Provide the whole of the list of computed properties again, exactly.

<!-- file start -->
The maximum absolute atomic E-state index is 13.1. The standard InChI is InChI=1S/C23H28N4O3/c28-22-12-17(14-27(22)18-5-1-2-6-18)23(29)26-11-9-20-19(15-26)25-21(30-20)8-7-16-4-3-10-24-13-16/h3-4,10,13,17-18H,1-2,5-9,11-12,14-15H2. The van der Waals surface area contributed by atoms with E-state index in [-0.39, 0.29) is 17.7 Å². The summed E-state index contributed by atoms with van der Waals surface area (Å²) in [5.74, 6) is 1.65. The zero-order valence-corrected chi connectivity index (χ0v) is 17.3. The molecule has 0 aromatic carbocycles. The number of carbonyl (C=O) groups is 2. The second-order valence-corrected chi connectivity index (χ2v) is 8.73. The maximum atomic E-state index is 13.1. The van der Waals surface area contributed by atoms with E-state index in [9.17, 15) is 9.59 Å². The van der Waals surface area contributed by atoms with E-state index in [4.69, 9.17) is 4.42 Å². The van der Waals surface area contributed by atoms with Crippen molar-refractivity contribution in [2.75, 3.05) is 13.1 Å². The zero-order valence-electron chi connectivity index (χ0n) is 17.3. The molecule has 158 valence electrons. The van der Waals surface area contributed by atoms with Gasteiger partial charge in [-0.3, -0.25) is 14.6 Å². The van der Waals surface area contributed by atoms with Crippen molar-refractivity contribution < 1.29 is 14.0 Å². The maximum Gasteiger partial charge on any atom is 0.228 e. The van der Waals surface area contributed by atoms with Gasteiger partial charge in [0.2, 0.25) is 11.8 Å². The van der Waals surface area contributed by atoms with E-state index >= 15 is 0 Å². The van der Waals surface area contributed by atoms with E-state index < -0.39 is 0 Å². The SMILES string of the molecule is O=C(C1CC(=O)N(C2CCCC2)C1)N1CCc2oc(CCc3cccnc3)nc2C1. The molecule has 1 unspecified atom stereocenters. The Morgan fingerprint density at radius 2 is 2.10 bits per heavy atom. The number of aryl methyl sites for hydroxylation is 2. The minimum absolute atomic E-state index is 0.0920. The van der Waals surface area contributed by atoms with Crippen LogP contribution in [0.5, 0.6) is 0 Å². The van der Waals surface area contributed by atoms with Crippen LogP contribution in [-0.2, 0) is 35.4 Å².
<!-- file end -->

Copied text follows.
The maximum absolute atomic E-state index is 13.1. The standard InChI is InChI=1S/C23H28N4O3/c28-22-12-17(14-27(22)18-5-1-2-6-18)23(29)26-11-9-20-19(15-26)25-21(30-20)8-7-16-4-3-10-24-13-16/h3-4,10,13,17-18H,1-2,5-9,11-12,14-15H2. The van der Waals surface area contributed by atoms with E-state index in [-0.39, 0.29) is 17.7 Å². The summed E-state index contributed by atoms with van der Waals surface area (Å²) in [5.74, 6) is 1.65. The zero-order valence-corrected chi connectivity index (χ0v) is 17.3. The molecule has 0 aromatic carbocycles. The number of carbonyl (C=O) groups is 2. The second-order valence-corrected chi connectivity index (χ2v) is 8.73. The maximum atomic E-state index is 13.1. The van der Waals surface area contributed by atoms with E-state index in [9.17, 15) is 9.59 Å². The van der Waals surface area contributed by atoms with E-state index in [4.69, 9.17) is 4.42 Å². The van der Waals surface area contributed by atoms with Crippen molar-refractivity contribution in [2.75, 3.05) is 13.1 Å². The zero-order valence-electron chi connectivity index (χ0n) is 17.3. The molecule has 158 valence electrons. The van der Waals surface area contributed by atoms with Gasteiger partial charge in [-0.3, -0.25) is 14.6 Å². The van der Waals surface area contributed by atoms with Crippen molar-refractivity contribution < 1.29 is 14.0 Å². The maximum Gasteiger partial charge on any atom is 0.228 e. The van der Waals surface area contributed by atoms with Gasteiger partial charge in [0.2, 0.25) is 11.8 Å². The van der Waals surface area contributed by atoms with E-state index >= 15 is 0 Å². The van der Waals surface area contributed by atoms with E-state index < -0.39 is 0 Å². The SMILES string of the molecule is O=C(C1CC(=O)N(C2CCCC2)C1)N1CCc2oc(CCc3cccnc3)nc2C1. The molecule has 1 unspecified atom stereocenters. The Morgan fingerprint density at radius 2 is 2.10 bits per heavy atom. The number of aryl methyl sites for hydroxylation is 2. The minimum absolute atomic E-state index is 0.0920. The van der Waals surface area contributed by atoms with Crippen LogP contribution in [0.5, 0.6) is 0 Å². The van der Waals surface area contributed by atoms with Crippen LogP contribution in [-0.2, 0) is 35.4 Å².